Maybe Bill Ballou just showed up 30 years too late.
Ballou, the veteran Red Sox beat writer for the Telegram & Gazette of Worcester, made news last month when he published a column explaining why he couldn’t and wouldn’t support Mariano Rivera’s Hall of Fame candidacy.
(Oddly, Ballou disclosed at the very end of the column that he wouldn’t submit a ballot at all, thereby preserving Rivera’s chance at becoming the first player to be unanimously elected by the writers. It would be like if Lex Luthor wrote 900 words on why Earth deserved to be destroyed, then wrapped up with, “But that Jimmy Olsen seems like a nice guy, so never mind.”)
If Ballou had written this piece in 1989, arguing that closers were as overrated as Milli Vanilli’s music and Mario Cuomo’s presidential candidacy, and folks had listened, then maybe we could have a conversation here. If Rollie Fingers (1992), Dennis Eckersley (2004), Bruce Sutter (2006), Goose Gossage (2008) and Trevor Hoffman (2018) hadn’t gained induction, with Lee Smith set for this coming summer, that would be different.
Yet objecting now to Rivera’s immortalization, when the Yankees’ legendary closer put up such a better career than all of the above guys besides Eckersley (who started for 12 years before shifting to the bullpen), just doesn’t work. Consider Rivera’s JAWS score of 42.5, a metric that factors in a player’s peak and longevity, surpasses that of the average elected reliever by 10.3 points, and that doesn’t even factor in Rivera’s otherworldly postseason dominance. Only two players on this Baseball Writers Association of America ballot, Barry Bonds (+64.3) and Roger Clemens (+41), registered larger gaps over their honored peers.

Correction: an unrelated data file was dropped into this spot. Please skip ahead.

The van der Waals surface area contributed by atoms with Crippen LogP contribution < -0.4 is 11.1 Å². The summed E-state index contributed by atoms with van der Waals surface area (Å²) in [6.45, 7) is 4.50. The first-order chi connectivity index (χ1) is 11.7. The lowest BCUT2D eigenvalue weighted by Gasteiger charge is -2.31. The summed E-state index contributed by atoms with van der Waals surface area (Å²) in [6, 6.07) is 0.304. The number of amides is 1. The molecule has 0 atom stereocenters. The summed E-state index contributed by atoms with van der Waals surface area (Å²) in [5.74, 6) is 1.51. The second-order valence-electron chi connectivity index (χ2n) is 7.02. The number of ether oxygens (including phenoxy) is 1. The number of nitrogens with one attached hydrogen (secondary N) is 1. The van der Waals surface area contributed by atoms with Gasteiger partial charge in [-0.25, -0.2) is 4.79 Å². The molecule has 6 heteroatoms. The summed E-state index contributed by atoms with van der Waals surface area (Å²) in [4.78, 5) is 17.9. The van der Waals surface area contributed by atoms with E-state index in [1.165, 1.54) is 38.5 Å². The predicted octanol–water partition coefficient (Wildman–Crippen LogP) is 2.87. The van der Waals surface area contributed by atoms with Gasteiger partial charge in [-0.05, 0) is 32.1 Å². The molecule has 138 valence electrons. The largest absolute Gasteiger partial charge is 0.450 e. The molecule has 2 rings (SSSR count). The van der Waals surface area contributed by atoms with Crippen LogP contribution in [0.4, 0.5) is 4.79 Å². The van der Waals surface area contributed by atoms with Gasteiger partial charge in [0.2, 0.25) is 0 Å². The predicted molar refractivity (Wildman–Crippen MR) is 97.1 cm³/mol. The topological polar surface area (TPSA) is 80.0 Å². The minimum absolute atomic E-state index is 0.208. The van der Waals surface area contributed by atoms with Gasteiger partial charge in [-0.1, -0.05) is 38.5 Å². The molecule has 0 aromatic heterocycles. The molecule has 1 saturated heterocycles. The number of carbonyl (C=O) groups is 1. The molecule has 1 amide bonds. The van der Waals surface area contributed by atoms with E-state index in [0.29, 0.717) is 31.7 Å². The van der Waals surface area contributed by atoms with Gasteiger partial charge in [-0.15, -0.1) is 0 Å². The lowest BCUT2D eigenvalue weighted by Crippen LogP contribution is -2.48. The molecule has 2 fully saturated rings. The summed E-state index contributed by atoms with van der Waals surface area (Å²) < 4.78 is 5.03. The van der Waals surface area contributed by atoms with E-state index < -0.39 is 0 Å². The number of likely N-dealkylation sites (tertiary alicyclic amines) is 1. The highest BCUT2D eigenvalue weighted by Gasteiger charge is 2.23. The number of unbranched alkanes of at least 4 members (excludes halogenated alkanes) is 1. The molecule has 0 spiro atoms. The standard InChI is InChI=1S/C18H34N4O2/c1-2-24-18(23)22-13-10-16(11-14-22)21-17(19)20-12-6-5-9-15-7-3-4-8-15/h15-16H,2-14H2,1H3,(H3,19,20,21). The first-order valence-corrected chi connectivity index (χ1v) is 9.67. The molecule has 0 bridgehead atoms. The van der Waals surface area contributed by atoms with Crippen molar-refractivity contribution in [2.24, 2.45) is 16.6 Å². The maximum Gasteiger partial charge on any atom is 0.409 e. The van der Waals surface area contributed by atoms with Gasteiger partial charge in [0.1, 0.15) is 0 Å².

Which brings us to the parallel that must be drawn between the anti-Rivera case and the anti-illegal-performance-enhancing-drug-user case. Just as it’s intellectually inconsistent to keep out Rivera when so many inferior relievers already have their plaques, it’s silly to ban the enhancers when so many folks of looser morals (Cap Anson, Ty Cobb, Bowie Kuhn and Bud Selig, for starters) already got through the entrance.
Now that you know the logic behind my ballot, here we go:
1. Barry Bonds. Just as he broke Hank Aaron’s all-time home run record in the next-to-last month of his career and surpassed Mark McGwire’s single-season mark in the final weekend of 2001, the outfielder might take his candidacy down to the wire. He reached the 56.4 percent mark last year, his sixth on the ballot. Can he get to the required 75 percent by Year 10? For me, he’s a yes because he dominated an era during which many, many players got jiggy with pharmaceuticals.
2. Roger Clemens. Bonds’ fellow legendary person of suspicion, the right-hander brought great joy and personality to the game. His results have moved largely in lockstep with Bonds, as both men stopped playing after 2007. The Rocket’s 4,672 strikeouts and 143 ERA+ make him a slam dunk no matter what or how much he injected into his belly button and rear end.